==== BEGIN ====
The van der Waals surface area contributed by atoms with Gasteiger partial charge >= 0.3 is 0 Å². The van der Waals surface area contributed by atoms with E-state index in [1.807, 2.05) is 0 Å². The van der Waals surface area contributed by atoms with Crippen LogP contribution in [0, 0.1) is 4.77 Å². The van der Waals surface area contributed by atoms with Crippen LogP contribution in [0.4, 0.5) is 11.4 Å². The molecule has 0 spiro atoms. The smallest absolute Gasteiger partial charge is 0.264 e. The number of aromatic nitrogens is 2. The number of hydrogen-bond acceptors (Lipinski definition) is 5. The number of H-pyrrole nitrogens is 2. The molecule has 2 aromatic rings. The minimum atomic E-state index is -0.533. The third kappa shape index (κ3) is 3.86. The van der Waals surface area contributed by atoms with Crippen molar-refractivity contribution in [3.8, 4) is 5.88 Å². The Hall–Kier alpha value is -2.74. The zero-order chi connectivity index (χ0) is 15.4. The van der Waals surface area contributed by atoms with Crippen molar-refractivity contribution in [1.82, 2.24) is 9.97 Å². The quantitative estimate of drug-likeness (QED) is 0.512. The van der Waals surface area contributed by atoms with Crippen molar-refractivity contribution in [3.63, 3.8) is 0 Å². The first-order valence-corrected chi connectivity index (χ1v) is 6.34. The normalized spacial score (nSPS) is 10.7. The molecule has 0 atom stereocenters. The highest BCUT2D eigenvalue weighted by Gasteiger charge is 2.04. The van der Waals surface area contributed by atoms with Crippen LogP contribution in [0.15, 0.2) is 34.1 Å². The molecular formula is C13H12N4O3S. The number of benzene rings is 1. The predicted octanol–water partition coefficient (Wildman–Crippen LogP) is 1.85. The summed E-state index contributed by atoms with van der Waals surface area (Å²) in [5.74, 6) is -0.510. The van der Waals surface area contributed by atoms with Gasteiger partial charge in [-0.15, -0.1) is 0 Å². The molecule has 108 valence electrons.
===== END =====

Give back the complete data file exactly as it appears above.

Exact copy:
The van der Waals surface area contributed by atoms with Gasteiger partial charge >= 0.3 is 0 Å². The van der Waals surface area contributed by atoms with E-state index in [1.807, 2.05) is 0 Å². The van der Waals surface area contributed by atoms with Crippen LogP contribution in [0, 0.1) is 4.77 Å². The van der Waals surface area contributed by atoms with Crippen LogP contribution in [0.4, 0.5) is 11.4 Å². The molecule has 0 spiro atoms. The smallest absolute Gasteiger partial charge is 0.264 e. The number of aromatic nitrogens is 2. The number of hydrogen-bond acceptors (Lipinski definition) is 5. The number of H-pyrrole nitrogens is 2. The molecule has 2 aromatic rings. The minimum atomic E-state index is -0.533. The third kappa shape index (κ3) is 3.86. The van der Waals surface area contributed by atoms with Crippen molar-refractivity contribution in [3.8, 4) is 5.88 Å². The Hall–Kier alpha value is -2.74. The zero-order chi connectivity index (χ0) is 15.4. The van der Waals surface area contributed by atoms with Crippen molar-refractivity contribution in [1.82, 2.24) is 9.97 Å². The quantitative estimate of drug-likeness (QED) is 0.512. The van der Waals surface area contributed by atoms with Crippen molar-refractivity contribution in [3.63, 3.8) is 0 Å². The first-order valence-corrected chi connectivity index (χ1v) is 6.34. The normalized spacial score (nSPS) is 10.7. The molecule has 0 atom stereocenters. The highest BCUT2D eigenvalue weighted by Gasteiger charge is 2.04. The van der Waals surface area contributed by atoms with Crippen LogP contribution in [0.15, 0.2) is 34.1 Å². The molecular formula is C13H12N4O3S. The number of benzene rings is 1. The predicted octanol–water partition coefficient (Wildman–Crippen LogP) is 1.85. The summed E-state index contributed by atoms with van der Waals surface area (Å²) in [5.74, 6) is -0.510. The van der Waals surface area contributed by atoms with Gasteiger partial charge in [-0.15, -0.1) is 0 Å². The molecule has 108 valence electrons.